10 Incredible Recreational Lakes near Gatlinburg, TN

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Gatlinburg is a nation-famous destination and a getaway to the Great Smoky Mountain National Park. But not many know it has plenty of fantastic recreational lakes for every taste and wallet.

There are huge reservoirs like Douglas Lake nearby or Fontana Lake on the other side of the range, as well as cozy options like Lake Santeetlah or Lake Junaluska. 

And if you’re into fishing, you can skip the lakes and head down to the Cooper Creek Trout Farm, where the catch is guaranteed.

Whether you’re looking for a swimming beach, a lakeside cabin, or a wakeboarding hub, it’s here. Check out what Gatlinburg has to offer!

Lakes near Gatlinburg Tennessee Comparison Table
Comparison Table

1. Douglas Lake

Douglas Lake near Gatlinburg Tennessee
Source: flickr/CC BY 2.0
  • Official Page: Douglas Lake
  • Distance from Gatlinburg: 23 miles (40 min)
  • Activities: Fishing, Boating, Kayaking, Canoeing, Paddleboarding, Picnics, Hiking, Swimming, Camping, Wakeboarding, Water Skiing, Tubing

Douglas Lake is a large 28,420-acre reservoir north of Gatlinburg. It’s the nearest recreational lake, and it has everything you may need on a lake trip.

With over 25 access points, including parks, marinas, beaches, and resorts, you’re spoiled for choice. The great thing about this reservoir is that you can visit busy tourist towns with restaurants and marinas, or keep it quiet and stay at secluded nature spots. 

The nearest spot to Gatlinburg is Douglas Headwater Campground near the dam; it’s neither busy nor wild. It has RV campgrounds, a swimming area, a boat ramp, and picnic tables. 

The water by the dam is usually clearer and deeper than on the opposite side, and you’re just a stone’s throw away from the dam’s tailwater, so there is the French Broad River to explore, too.

What’s more, Mountain Cove Marina nearby will fit you out with a boat if you want to spend the day on the water pulling tubes.

Needless to say, Douglas Lake is a hugely versatile reservoir. From swimming to kayaking and wakeboarding, there is no shortage of activities here.

However, fishing is particularly excellent. The lake is known for incredible crappie action, but most people target largemouth bass, striped bass, and walleye. It only has one state fishing record (goldfish), but this is because Tennessee has many incredible lakes. 

Renting a lakeside cabin for a family getaway, hitting a beach on a day trip, or soaking tired feet after hiking in the Great Smoky Mountains it’s all possible at Douglas Lake, and it’s just 40 minutes from Gatlinburg.

Related: 11 Fun Recreational Lakes near Chattanooga, TN

2. Cherokee Lake

Lake and Clouds in Tennessee
Source: depositphotos
  • Official Page: Cherokee Lake
  • Distance from Gatlinburg: 57 miles (1h 10min)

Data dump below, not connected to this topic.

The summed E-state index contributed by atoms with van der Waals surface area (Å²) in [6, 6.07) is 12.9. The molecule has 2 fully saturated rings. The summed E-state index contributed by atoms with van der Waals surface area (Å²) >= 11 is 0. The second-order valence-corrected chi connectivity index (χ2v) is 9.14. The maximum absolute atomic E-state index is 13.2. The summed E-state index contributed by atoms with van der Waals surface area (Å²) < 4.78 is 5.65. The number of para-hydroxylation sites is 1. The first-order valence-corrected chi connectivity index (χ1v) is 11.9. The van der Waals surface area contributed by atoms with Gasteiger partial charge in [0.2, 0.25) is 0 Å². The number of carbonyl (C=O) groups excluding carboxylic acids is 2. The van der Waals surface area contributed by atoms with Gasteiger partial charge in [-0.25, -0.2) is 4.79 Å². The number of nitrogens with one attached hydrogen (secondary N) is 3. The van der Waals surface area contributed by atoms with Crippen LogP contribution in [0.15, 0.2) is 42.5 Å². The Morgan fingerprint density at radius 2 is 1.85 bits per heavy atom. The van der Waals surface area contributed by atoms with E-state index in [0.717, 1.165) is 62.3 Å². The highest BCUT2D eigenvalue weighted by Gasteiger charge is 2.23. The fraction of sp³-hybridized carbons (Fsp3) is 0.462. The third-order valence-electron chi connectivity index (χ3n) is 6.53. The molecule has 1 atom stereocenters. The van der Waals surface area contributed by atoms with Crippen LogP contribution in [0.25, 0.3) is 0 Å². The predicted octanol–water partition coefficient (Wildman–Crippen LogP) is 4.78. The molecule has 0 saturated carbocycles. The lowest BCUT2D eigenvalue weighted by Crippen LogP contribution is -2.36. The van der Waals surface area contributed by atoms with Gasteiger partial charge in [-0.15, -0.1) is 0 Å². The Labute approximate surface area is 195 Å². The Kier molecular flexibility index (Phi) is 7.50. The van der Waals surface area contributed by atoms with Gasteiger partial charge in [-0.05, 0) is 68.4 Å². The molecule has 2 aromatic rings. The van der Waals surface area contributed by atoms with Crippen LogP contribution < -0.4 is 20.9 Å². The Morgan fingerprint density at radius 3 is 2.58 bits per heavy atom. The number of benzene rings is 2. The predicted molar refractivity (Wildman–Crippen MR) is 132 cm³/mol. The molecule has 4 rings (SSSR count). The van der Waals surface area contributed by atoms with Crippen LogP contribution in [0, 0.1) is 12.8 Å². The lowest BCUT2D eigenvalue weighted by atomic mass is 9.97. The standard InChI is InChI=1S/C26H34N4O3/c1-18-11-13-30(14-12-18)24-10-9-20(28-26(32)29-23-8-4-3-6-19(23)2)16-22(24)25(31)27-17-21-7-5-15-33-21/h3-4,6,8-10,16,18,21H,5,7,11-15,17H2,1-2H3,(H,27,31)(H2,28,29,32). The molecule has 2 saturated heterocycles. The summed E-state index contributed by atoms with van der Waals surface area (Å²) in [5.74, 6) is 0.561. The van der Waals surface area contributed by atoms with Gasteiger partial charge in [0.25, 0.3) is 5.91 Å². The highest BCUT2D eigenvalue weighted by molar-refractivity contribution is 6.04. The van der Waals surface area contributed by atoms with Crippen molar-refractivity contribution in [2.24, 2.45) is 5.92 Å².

• Activities: Fishing, Boating, Kayaking, Canoeing, Paddleboarding, Picnics, Hiking, Swimming, Camping, Mountain Biking, Wakeboarding, Water Skiing, Tubing

At 28,780 acres, Cherokee Lake is as large as Douglas Lake. And with over 30 access areas, it offers just as much recreation as its sister reservoir.

The lake has dozens of gorgeous islands that expose their sandy shores when water drops. It’s a stunning sight and an opportunity to do some exploration.

Although Cherokee Lake is a little further from Gatlinburg, it’s an excellent alternative to its neighbor. If visiting for the first time, Panther Creek State Park is a great option. It has campgrounds, picnic areas, and miles of hiking and biking trails. And marinas nearby can fit you out with boats, kayaks, and paddleboards, too.

Alternatively, you can try Lakeside Marina on Route 25E. It’s a boating hub with rentals, slips, guide services, and restaurants – the best place for wakeboarding and skiing.

In addition to stunning views and fun activities, Cherokee Lake is an excellent fishery. It’s known for smallmouth bass and holds a recent state record for paddlefish – a whopping 109-pound monster was caught in 2021. It takes time to figure out this lake and its patterns, but once it’s done, you will have an amazing time.

Whether you’re planning a romantic getaway or a boating adventure, this reservoir is an excellent option. It’s well worth checking out.

3. Meads Quarry Lake

  • Official Page: Meads Quarry Lake
  • Distance from Gatlinburg: 36 miles (1h)
  • Activities: Fishing, Kayaking, Canoeing, Paddleboarding, Picnics, Hiking, Swimming, Mountain Biking

Meads Quarry Lake is a unique 25-acre lake near Knoxville. Typically, the water here is crystal clear, making it an inviting swimming destination. So, if swimming in a flooded quarry is on your bucket list, you’d love it here.

However, as all quarries go, the banks are shire drop-offs, and with 80 feet of water under, you won’t find your footing. The best way to enjoy the lake is to bring tubes and float about. It may not be great for kids, but it’s an excellent diving spot.

Alternatively, the lake offers paddleboard and kayak rentals which are a fun way to explore the quarry and marvel at steep surrounding cliffs.

What’s more, the quarry is part of a park with playgrounds, climbing, and miles of hiking and biking trails, so it’s not just swimming here.